Last week I posted an opinion piece about how I don't think that what Ed Hardy did is necessarily a bad thing. He went into business and he made money. I compared him to other musicians and artists who also happened to get famous and make a lot of money, but didn't seem to lose their credibility. I asked why people should be faulted for trying to make money. I also claimed it was human nature to fault others for doing better than us. But I realize now that I missed a whole other aspect to his commodification. It was only after discussing this issue in class that I realized the aspect of art for art's sake and I have changed my tune.
I claimed before that people criticized Ed Hardy for getting rich and famous because they were jealous and it was human nature. But now I realize I was partially wrong. At least some people would have criticized him for commodifying his art form because he no longer created art for art's sake. He decided at some point that if he was going to continue in this business, he wanted to make a lot of money from it. But I think there is a nobility involved in doing something just because you enjoy it, and there is a dishonor associated with doing something for the money. The sellouts aren't everyone who makes money, they are the people who create art BECAUSE they can make money. I think that was a distinction I failed to make last week. Does Ed Hardy really love wine glasses or is he just stamping his work on there to sell money? I find it hard to believe Ed Hardy had a passion for custom glassware. (They aren't even really custom. Just a regular wine glass with one of his flash designs stamped onto the side.)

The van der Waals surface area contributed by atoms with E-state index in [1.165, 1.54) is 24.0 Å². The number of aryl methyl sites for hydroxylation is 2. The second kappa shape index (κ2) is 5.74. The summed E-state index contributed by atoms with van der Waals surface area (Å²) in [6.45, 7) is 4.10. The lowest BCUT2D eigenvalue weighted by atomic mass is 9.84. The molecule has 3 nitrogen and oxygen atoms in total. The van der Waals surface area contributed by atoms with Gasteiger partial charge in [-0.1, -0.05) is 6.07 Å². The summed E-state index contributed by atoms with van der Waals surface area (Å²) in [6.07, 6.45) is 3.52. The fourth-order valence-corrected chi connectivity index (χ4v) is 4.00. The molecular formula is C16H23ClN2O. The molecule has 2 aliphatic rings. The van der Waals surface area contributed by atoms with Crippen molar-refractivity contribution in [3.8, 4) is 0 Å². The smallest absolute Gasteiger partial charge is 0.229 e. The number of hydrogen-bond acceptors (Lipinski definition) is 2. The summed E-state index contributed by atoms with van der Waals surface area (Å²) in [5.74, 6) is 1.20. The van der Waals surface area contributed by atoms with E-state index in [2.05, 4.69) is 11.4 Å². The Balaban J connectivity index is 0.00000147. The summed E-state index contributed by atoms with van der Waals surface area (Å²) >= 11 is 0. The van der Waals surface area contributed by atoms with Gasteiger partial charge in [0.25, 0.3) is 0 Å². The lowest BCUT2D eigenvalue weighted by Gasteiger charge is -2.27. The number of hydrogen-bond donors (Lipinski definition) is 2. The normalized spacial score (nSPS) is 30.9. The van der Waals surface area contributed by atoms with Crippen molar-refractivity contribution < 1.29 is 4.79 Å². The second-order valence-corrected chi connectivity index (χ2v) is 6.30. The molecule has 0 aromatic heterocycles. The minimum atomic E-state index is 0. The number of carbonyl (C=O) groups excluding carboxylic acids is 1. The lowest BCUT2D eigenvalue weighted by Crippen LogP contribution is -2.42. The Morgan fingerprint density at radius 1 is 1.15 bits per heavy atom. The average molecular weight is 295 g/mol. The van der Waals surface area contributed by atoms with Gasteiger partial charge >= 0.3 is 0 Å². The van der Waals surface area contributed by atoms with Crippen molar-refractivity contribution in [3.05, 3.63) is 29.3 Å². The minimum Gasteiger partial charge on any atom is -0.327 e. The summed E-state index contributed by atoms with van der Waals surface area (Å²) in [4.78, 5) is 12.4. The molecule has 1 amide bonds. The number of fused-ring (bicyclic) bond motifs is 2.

I think people disliking Ed Hardy because he lost the nobility of making art for art's sake is most plausible because it happens in other fields as well. People mentioned in class how there is something more honorable about being a Physicist in academia than working for some big corporation that would make you rich. I find that mentality is the same in medicine. Admissions committees try analyze you to make sure you don't want to be a doctor just to be rich. Even once in medicine, you can usually tell who was in this field to make money because they tend to congregate in certain specialties, like plastic surgery or anesthesiology. Those fields are subsequently less honorable. For example if you tell someone you're an anesthesiologist, the first thought is that they went into that specialty to make a lot of money. That's the same connotation given to Ed Hardy now.
There is a book called Stuff White People Like. One of the entries is "Hating People Who Wear Ed Hardy." It's satire so it's filled with funny blurbs. My mom actually got this book as a gift once. Here are parts of the entry I thought were hilarious and so true:
To put this in proper perspective, Ed Hardy is so hated by white people that it cannot be worn ironically.
For example, if you take the reasonable but not compelling story: “I got cut off in traffic this morning and when I honked the guy gave me the finger,” and replace it with: “I got cut off in traffic this morning by this guy in an Ed Hardy shirt. I honked and then he gave me the finger!” The story will become sixty percent more interesting to white people because it allows them to make a witty response like: “I guess that douche bag had to get to a UFC party or a nightclub event he was promoting.”